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Yemen’s Foreign Minister Al-Qirbi Admits Permission Granted, Withdrawn for U.S. Attacks on Yemen

Yemen’s "neutral" territory, that is, given the explicit target(s) that the United States Congress (alone among nations in this regard, as far as I know) selected and authorized the President to attack with armed force under the law of war, by passing the never-revisited 9/18/2001 Authorization for Use of Military Force (AUMF):

That the President is authorized to use all necessary and appropriate force against those nations, organizations, or persons he determines planned, authorized, committed, or aided the terrorist attacks that occurred on September 11, 2001, or harbored such organizations or persons, in order to prevent any future acts of international terrorism against the United States by such nations, organizations or persons.

In what way did Yemen, or Anwar Al-Aulaqi (aka Anwar Al-Awlaki), "plan, authorize, commit, or aid the terrorist attacks that occurred on September 11, 2001, or harbor such organizations or persons"??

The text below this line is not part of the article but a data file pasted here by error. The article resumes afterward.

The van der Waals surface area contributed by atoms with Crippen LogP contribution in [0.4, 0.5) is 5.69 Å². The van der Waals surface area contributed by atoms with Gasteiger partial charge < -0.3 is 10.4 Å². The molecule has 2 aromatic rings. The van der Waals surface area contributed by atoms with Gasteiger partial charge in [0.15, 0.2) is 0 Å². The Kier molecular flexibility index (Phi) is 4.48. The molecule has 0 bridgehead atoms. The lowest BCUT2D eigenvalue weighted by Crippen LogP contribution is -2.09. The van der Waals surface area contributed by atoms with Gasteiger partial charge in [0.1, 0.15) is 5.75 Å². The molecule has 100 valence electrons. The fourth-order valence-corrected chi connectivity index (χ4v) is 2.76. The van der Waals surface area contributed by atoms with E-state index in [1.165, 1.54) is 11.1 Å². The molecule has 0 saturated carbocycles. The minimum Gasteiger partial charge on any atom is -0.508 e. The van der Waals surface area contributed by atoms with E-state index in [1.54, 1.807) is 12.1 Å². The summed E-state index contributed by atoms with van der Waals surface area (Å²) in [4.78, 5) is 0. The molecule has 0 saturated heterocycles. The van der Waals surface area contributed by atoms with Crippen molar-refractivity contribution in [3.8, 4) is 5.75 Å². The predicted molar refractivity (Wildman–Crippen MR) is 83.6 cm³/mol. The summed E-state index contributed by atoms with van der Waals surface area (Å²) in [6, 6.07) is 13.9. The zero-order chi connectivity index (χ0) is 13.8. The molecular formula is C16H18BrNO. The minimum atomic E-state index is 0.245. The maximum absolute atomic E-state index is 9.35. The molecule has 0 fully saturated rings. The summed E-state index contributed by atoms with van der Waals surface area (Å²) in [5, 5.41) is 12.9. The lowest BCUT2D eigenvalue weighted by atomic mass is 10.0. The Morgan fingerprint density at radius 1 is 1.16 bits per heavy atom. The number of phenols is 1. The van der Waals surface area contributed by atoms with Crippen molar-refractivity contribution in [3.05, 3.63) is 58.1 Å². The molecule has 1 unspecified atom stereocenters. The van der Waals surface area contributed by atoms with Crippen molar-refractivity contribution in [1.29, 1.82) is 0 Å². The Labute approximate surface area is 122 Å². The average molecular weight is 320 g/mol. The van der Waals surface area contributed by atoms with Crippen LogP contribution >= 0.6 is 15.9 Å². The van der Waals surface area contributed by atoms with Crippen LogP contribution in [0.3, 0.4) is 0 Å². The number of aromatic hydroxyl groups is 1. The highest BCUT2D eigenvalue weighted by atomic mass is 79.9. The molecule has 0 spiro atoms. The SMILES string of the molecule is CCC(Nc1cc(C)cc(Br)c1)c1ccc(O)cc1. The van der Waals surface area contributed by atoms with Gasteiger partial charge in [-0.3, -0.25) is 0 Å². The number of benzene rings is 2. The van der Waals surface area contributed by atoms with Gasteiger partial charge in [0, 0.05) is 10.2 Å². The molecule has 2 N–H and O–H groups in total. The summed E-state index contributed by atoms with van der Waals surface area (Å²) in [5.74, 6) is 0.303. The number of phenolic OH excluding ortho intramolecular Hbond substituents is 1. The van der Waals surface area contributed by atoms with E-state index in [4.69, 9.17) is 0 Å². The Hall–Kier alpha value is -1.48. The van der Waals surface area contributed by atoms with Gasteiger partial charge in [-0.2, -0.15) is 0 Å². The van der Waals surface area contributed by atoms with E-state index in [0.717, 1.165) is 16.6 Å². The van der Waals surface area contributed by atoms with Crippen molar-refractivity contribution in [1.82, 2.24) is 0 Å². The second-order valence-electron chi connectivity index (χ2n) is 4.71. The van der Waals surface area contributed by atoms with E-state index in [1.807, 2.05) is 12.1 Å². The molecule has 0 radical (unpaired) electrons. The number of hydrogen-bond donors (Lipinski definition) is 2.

Especially given that Anwar Al-Awlaki was a resident of the United States at the time of the 9/11 attacks, and for the decade that preceded them:

Plaintiff’s son, Anwar Al-Aulaqi, was born in New Mexico in 1971. Plaintiff remained in the United States with his family for the next seven years, until 1978, when they moved back to Yemen.

[…]

In 1991, Plaintiff’s son Anwar Al-Aulaqi returned to the United States to attend college at Colorado State University. Anwar Al-Aulaqi went on to obtain his master’s degree at San Diego State University and later enrolled in a Ph.D. program at George Washington University, which he attended through December 2001. He married and had three children while living in the United States. He moved to the United Kingdom in 2003, and to Yemen in 2004.

At this point, given the public information that’s available, Yemen seems very much within its neutral-state rights to question any characterization of Al-Awlaki as an "enemy belligerent" fighting us under the 2001 AUMF-authorized armed conflict (as defined by the law of war), or as any "part of" the enemy forces against which Congress in 2001 authorized hostilities (and related detention, under the law of war) by our military. Neutral-state law of nation rights of Yemen that conflict, no doubt, with the asserted, but fraudulent, interpretations of the law of nations, and its subsidiary law of war, with which the Executive Branch (and the media, in the absence of judicial or congressional checks) is now thoroughly contaminated.